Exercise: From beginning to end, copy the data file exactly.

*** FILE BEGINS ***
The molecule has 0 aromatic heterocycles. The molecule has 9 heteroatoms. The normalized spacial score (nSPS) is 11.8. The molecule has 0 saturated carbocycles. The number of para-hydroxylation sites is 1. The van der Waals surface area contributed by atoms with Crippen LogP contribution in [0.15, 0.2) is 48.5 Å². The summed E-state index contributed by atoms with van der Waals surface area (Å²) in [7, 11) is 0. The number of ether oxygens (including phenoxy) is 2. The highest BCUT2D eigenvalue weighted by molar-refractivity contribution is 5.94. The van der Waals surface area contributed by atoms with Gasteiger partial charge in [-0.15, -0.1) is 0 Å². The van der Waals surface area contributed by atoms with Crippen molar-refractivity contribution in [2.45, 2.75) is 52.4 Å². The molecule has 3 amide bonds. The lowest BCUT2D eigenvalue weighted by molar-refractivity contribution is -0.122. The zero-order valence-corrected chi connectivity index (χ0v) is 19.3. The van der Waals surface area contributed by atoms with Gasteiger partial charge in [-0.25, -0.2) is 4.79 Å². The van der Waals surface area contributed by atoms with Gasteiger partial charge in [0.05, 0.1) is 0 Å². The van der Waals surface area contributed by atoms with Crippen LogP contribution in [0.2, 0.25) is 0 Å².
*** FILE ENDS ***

The molecule has 0 aromatic heterocycles. The molecule has 9 heteroatoms. The normalized spacial score (nSPS) is 11.8. The molecule has 0 saturated carbocycles. The number of para-hydroxylation sites is 1. The van der Waals surface area contributed by atoms with Crippen LogP contribution in [0.15, 0.2) is 48.5 Å². The summed E-state index contributed by atoms with van der Waals surface area (Å²) in [7, 11) is 0. The number of ether oxygens (including phenoxy) is 2. The highest BCUT2D eigenvalue weighted by molar-refractivity contribution is 5.94. The van der Waals surface area contributed by atoms with Gasteiger partial charge in [-0.15, -0.1) is 0 Å². The van der Waals surface area contributed by atoms with Crippen molar-refractivity contribution in [2.45, 2.75) is 52.4 Å². The molecule has 3 amide bonds. The lowest BCUT2D eigenvalue weighted by molar-refractivity contribution is -0.122. The zero-order valence-corrected chi connectivity index (χ0v) is 19.3. The van der Waals surface area contributed by atoms with Gasteiger partial charge in [-0.25, -0.2) is 4.79 Å². The van der Waals surface area contributed by atoms with Gasteiger partial charge in [0.05, 0.1) is 0 Å². The van der Waals surface area contributed by atoms with Crippen LogP contribution in [0.2, 0.25) is 0 Å².